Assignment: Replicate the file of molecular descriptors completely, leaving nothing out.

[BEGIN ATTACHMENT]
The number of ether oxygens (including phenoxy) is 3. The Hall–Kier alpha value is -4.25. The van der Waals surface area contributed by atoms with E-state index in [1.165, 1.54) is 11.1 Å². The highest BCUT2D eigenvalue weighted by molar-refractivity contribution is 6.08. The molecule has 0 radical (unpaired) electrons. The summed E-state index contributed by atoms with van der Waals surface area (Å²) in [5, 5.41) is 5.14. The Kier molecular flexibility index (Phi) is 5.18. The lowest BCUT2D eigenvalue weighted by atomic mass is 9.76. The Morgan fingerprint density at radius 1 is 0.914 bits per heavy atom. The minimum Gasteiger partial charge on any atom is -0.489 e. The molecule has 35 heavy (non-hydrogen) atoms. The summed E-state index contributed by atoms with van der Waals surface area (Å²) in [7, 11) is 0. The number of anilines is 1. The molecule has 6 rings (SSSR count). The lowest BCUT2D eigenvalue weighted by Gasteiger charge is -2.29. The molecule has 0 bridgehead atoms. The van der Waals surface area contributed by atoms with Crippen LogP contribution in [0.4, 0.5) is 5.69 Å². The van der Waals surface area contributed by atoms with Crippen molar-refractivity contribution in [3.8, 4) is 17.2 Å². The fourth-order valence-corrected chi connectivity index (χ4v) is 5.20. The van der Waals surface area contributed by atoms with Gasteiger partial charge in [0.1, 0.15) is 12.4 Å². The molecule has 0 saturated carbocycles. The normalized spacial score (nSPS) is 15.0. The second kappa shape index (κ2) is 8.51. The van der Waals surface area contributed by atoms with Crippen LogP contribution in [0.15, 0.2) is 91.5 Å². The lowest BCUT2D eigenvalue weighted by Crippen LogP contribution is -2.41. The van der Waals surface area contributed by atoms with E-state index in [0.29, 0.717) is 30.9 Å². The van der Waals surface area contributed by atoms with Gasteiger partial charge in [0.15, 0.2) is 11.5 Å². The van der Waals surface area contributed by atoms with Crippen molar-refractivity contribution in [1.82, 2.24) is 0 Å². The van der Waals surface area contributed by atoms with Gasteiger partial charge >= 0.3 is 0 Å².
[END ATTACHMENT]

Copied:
The number of ether oxygens (including phenoxy) is 3. The Hall–Kier alpha value is -4.25. The van der Waals surface area contributed by atoms with E-state index in [1.165, 1.54) is 11.1 Å². The highest BCUT2D eigenvalue weighted by molar-refractivity contribution is 6.08. The molecule has 0 radical (unpaired) electrons. The summed E-state index contributed by atoms with van der Waals surface area (Å²) in [5, 5.41) is 5.14. The Kier molecular flexibility index (Phi) is 5.18. The lowest BCUT2D eigenvalue weighted by atomic mass is 9.76. The Morgan fingerprint density at radius 1 is 0.914 bits per heavy atom. The minimum Gasteiger partial charge on any atom is -0.489 e. The molecule has 35 heavy (non-hydrogen) atoms. The summed E-state index contributed by atoms with van der Waals surface area (Å²) in [7, 11) is 0. The number of anilines is 1. The molecule has 6 rings (SSSR count). The lowest BCUT2D eigenvalue weighted by Gasteiger charge is -2.29. The molecule has 0 bridgehead atoms. The van der Waals surface area contributed by atoms with Crippen LogP contribution in [0.4, 0.5) is 5.69 Å². The van der Waals surface area contributed by atoms with Crippen molar-refractivity contribution in [3.8, 4) is 17.2 Å². The fourth-order valence-corrected chi connectivity index (χ4v) is 5.20. The van der Waals surface area contributed by atoms with Gasteiger partial charge in [0.1, 0.15) is 12.4 Å². The molecule has 0 saturated carbocycles. The normalized spacial score (nSPS) is 15.0. The second kappa shape index (κ2) is 8.51. The van der Waals surface area contributed by atoms with Crippen LogP contribution in [0.15, 0.2) is 91.5 Å². The lowest BCUT2D eigenvalue weighted by Crippen LogP contribution is -2.41. The van der Waals surface area contributed by atoms with E-state index in [0.29, 0.717) is 30.9 Å². The van der Waals surface area contributed by atoms with Gasteiger partial charge in [0.15, 0.2) is 11.5 Å². The van der Waals surface area contributed by atoms with Crippen molar-refractivity contribution in [1.82, 2.24) is 0 Å². The van der Waals surface area contributed by atoms with Gasteiger partial charge >= 0.3 is 0 Å².